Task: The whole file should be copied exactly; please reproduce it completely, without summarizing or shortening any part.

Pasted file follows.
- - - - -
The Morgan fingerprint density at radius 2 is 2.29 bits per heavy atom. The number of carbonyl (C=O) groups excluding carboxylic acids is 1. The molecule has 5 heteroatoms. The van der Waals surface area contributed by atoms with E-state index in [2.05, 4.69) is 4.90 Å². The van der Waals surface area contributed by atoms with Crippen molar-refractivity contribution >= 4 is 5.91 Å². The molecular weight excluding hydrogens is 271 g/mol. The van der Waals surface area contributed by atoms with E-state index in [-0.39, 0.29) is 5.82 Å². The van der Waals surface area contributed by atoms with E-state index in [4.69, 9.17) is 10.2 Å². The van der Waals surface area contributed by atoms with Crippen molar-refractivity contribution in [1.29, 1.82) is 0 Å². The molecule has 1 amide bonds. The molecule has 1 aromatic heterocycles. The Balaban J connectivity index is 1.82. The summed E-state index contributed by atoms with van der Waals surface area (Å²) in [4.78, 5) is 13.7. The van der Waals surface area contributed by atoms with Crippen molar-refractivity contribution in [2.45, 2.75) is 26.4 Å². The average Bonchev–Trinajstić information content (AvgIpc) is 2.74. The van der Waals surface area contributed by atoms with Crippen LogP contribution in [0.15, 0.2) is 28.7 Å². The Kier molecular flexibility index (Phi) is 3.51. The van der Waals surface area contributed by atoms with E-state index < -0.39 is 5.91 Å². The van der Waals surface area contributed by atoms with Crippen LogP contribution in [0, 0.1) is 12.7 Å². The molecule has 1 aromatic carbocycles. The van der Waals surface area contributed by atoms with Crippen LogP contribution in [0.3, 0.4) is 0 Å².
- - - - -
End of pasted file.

The Morgan fingerprint density at radius 2 is 2.29 bits per heavy atom. The number of carbonyl (C=O) groups excluding carboxylic acids is 1. The molecule has 5 heteroatoms. The van der Waals surface area contributed by atoms with E-state index in [2.05, 4.69) is 4.90 Å². The van der Waals surface area contributed by atoms with Crippen molar-refractivity contribution >= 4 is 5.91 Å². The molecular weight excluding hydrogens is 271 g/mol. The van der Waals surface area contributed by atoms with E-state index in [-0.39, 0.29) is 5.82 Å². The van der Waals surface area contributed by atoms with E-state index in [4.69, 9.17) is 10.2 Å². The van der Waals surface area contributed by atoms with Crippen molar-refractivity contribution in [1.29, 1.82) is 0 Å². The molecule has 1 amide bonds. The molecule has 1 aromatic heterocycles. The Balaban J connectivity index is 1.82. The summed E-state index contributed by atoms with van der Waals surface area (Å²) in [4.78, 5) is 13.7. The van der Waals surface area contributed by atoms with Crippen molar-refractivity contribution in [2.45, 2.75) is 26.4 Å². The average Bonchev–Trinajstić information content (AvgIpc) is 2.74. The van der Waals surface area contributed by atoms with Crippen LogP contribution in [0.15, 0.2) is 28.7 Å². The Kier molecular flexibility index (Phi) is 3.51. The van der Waals surface area contributed by atoms with E-state index < -0.39 is 5.91 Å². The van der Waals surface area contributed by atoms with Crippen LogP contribution in [0, 0.1) is 12.7 Å². The molecule has 1 aromatic carbocycles. The van der Waals surface area contributed by atoms with Crippen LogP contribution in [0.3, 0.4) is 0 Å².